DUKE ELLINGTON'S AMERICA
By Harvey G. Cohen
University of Chicago Press $40, 687 pages, illustrated
Willis Conover, whose jazz broadcasts over the Voice of America helped to win the Cold War, once told me that as a teenager, as yet unformed in his musical tastes, he purchased many recordings of then-popular swing bands. One day the record-store owner said: "If you like these bands, why don't you listen to Duke Ellington? He's the real thing." It is the thesis of Harvey G. Cohen's "Duke Ellington's America," a massive, exhaustively detailed, and richly documented re-examination of Ellington's life and works, that Ellington was indeed the real thing.
But why another book about Edward Kennedy Ellington? There are no doubt entire sections of libraries filled with books about him. Mr. Cohen offers new interviews with those who knew Ellington, and has done considerable digging into archives, particularly about Ellington's finances. But I believe central to his book is an aspect of Ellington's life that doesn't always get the attention it deserves: He was always seen as someone special.
During his Washington childhood, he was the spoiled son of loving parents. In Harlem's fabled Cotton Club during the 1920s, he and his band became nationally known through radio broadcasts. He wrote not only many popular tunes (e.g., "Mood Indigo," "Sophisticated Lady"), but longer, more complex musical works, such as "Black, Brown and Beige," which had its 1943 premiere in Carnegie Hall.
As a composer, he was a master of pastel shadings and arresting, quirky, harmonies. But his band could also swing ferociously, as in his classic 1940 recording of "Cottontail," with a memorable tenor saxophone solo by Ben Webster ("Cottontail," incredibly enough, is not mentioned in Mr. Cohen's book). By the 1940s, Ellington had become, to use W.H. Auden's phrase about Freud, a climate of opinion within American music, someone whose work transcended musical categories, someone very special.
Yet, as the Swing Era ended after World War II, he fell on financial hard times, and his band survived chiefly because he supported it with royalties from his compositions. But he got an unexpected - and by now legendary - new start at the 1956 Newport Jazz Festival. When his band played "Diminuendo and Crescendo in Blue," with a six-minute, 27-chorus solo by tenor saxophonist Paul Gonsalves, it electrified the crowd and almost caused a riot. Duke was back.
His last years were filled with challenging artistic accomplishments, including his "sacred music," based on religious themes. In "Ellington's America," there was one constant: racial discrimination. He believed that his oft-proclaimed pride in his race, his unyielding commitment to artistic excellence and his courage in breaking down artificial categories, in music and between the races, were the best ways for him to fight racial injustice.
But his black critics said his idea of progress-through-personal achievement was demeaning, old-fashioned and futile. In 1951, he was quoted (or perhaps misquoted, as he later claimed), that "we [black Americans] ain't ready yet" for integration, a statement that haunted him for many years.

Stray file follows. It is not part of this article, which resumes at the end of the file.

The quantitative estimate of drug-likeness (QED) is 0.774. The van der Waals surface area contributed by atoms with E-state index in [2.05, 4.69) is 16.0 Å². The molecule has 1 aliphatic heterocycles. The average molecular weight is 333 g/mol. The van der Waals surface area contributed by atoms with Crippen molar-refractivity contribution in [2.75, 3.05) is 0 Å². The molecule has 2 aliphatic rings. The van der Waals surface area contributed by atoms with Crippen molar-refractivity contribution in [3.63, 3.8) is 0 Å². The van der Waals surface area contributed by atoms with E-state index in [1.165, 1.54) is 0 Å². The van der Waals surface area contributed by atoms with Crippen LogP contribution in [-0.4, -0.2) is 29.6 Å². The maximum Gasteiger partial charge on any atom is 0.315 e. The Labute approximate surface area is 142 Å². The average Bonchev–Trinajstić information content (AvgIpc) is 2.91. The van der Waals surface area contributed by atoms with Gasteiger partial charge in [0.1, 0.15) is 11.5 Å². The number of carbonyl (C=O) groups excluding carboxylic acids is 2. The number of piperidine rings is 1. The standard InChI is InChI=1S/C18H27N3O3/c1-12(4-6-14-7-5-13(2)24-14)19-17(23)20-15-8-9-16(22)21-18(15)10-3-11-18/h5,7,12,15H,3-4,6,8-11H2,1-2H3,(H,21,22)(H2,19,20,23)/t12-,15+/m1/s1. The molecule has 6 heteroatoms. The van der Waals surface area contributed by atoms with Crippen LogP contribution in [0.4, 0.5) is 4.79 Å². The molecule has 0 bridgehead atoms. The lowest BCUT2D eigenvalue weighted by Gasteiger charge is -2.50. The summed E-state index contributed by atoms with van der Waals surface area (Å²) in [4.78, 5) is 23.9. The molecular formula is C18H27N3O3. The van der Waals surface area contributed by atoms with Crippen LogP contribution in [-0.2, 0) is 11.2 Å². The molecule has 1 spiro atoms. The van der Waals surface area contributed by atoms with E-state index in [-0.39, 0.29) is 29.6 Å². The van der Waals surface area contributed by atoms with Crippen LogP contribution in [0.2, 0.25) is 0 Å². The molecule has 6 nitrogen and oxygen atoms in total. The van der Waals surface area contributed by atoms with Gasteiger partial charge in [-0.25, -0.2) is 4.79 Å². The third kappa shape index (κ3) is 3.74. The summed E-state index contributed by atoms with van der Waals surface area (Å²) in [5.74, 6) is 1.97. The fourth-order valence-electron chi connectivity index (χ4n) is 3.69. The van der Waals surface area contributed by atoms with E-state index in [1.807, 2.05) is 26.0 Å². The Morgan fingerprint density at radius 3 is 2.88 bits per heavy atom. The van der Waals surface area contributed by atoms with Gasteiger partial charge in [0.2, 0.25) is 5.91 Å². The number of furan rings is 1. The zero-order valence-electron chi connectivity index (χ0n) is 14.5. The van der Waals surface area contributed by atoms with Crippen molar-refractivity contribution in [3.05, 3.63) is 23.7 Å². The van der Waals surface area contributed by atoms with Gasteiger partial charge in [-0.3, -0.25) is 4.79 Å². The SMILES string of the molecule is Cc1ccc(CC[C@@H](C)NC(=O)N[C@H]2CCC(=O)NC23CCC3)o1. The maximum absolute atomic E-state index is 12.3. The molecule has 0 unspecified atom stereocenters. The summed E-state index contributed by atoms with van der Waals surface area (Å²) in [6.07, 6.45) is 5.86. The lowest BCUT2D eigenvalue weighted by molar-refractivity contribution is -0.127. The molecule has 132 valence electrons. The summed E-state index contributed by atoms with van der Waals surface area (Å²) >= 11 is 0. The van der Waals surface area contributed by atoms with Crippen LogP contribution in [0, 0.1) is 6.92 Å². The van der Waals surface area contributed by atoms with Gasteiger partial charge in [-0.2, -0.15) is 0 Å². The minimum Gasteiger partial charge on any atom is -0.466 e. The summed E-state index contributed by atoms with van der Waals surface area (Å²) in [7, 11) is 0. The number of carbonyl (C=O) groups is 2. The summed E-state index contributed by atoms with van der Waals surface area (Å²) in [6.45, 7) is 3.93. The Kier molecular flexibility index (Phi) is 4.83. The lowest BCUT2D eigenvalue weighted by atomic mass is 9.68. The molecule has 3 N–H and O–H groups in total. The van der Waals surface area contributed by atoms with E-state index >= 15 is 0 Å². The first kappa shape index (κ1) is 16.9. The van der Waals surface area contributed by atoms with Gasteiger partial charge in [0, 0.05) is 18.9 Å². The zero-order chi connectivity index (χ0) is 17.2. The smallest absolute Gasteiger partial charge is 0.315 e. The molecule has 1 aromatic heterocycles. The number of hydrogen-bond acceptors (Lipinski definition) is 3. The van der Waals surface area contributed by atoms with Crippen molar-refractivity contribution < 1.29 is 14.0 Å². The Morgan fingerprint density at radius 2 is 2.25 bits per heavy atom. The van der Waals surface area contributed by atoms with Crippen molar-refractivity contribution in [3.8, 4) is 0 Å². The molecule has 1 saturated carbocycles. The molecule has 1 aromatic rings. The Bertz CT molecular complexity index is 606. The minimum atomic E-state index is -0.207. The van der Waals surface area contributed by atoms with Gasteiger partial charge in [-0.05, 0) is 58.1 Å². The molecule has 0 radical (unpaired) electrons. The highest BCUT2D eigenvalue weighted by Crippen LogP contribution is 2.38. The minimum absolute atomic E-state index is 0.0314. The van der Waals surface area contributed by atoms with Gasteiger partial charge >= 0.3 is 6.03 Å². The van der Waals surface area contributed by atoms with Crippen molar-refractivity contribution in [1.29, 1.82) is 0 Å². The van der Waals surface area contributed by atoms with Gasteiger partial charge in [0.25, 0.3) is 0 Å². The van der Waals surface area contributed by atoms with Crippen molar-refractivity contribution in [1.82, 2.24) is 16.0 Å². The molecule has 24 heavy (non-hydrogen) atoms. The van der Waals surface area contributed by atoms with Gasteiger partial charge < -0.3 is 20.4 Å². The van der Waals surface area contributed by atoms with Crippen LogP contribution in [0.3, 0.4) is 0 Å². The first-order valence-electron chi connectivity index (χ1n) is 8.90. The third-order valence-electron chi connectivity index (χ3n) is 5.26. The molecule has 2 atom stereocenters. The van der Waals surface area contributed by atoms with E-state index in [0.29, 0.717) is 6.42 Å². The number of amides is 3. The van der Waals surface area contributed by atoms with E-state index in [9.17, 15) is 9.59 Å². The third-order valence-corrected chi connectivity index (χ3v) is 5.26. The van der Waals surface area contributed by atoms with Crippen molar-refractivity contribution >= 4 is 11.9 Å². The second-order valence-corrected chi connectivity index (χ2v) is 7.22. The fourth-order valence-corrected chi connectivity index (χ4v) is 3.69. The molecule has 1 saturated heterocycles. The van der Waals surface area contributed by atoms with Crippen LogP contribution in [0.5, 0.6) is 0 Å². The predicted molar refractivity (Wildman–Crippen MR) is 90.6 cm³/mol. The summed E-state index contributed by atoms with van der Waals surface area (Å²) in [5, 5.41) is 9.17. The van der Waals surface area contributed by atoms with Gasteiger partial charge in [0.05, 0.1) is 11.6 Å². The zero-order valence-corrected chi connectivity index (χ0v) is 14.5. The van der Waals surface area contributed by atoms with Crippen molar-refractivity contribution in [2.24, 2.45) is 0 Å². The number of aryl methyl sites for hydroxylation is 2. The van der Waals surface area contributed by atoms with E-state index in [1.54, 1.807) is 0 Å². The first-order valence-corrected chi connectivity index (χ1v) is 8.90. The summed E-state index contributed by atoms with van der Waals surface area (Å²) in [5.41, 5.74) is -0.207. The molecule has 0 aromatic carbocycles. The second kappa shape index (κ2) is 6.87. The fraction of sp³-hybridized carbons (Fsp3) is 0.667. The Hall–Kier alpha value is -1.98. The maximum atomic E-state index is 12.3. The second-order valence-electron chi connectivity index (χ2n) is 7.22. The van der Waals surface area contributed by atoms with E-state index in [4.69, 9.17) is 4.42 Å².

He had his critics in music, too. Some said his extended compositions, while admirable, took him away from his true "Negro roots," and that these prestigious pieces were not top-drawer Ellington. (Mr. Cohen for the most part admires these works). It was claimed he stole musical ideas created by band members, added some Ellingtonian touches and then claimed sole credit when the tune was published. Mr. Cohen argues convincingly that it was the Ellingtonian touches, not the original fragments of melodies or harmonies, that made the tunes popular.
Along the way, Mr. Cohen raises issues rarely found in mainstream discussions of liberal Democratic presidents and the black Americans they ostensibly championed. He refers to "[President Franklin Delano] Roosevelt's banning of black reporters from the White House, and Roosevelt's [12-year] refusal to consider a much needed antilynching law."
In 1962, neither President Kennedy nor his wife bothered to attend a Washington jazz festival in which Ellington and his band appeared. Ellington was given the keys to the city and honored by a motorcade that stopped at 1600 Pennsylvania Ave., but "Ellington ... stood outside in the hot sun with no recognition from the White House." It was President Nixon, in 1969, who welcomed Ellington to the White House, held a party in his honor and awarded him the Medal of Freedom.
Mr. Cohen, a professor at King's College, London, has decided, quite correctly in my view, to minimize discussion of Ellington's private life. It is not until Page 332 that we are informed Ellington did not have a "traditional family life," not surprising for someone who spent most of his adult life touring with his band. I would have preferred less about Ellington's intricate finances, and more insights into the personalities of band members like Johnny Hodges, Harry Carney and Sonny Greer. Mr. Cohen quotes them (and Ellington) at length, but never shows how they worked together to bring his music to life.
But the book jacket cover says it best: Ellington, smiling, dressed casually, stands alone, near a microphone bearing the words " La Voz de los Estados Unidos." He was indeed, to his own country and the world, a voice of America.
William F. Gavin is a writer living in McLean, Va.
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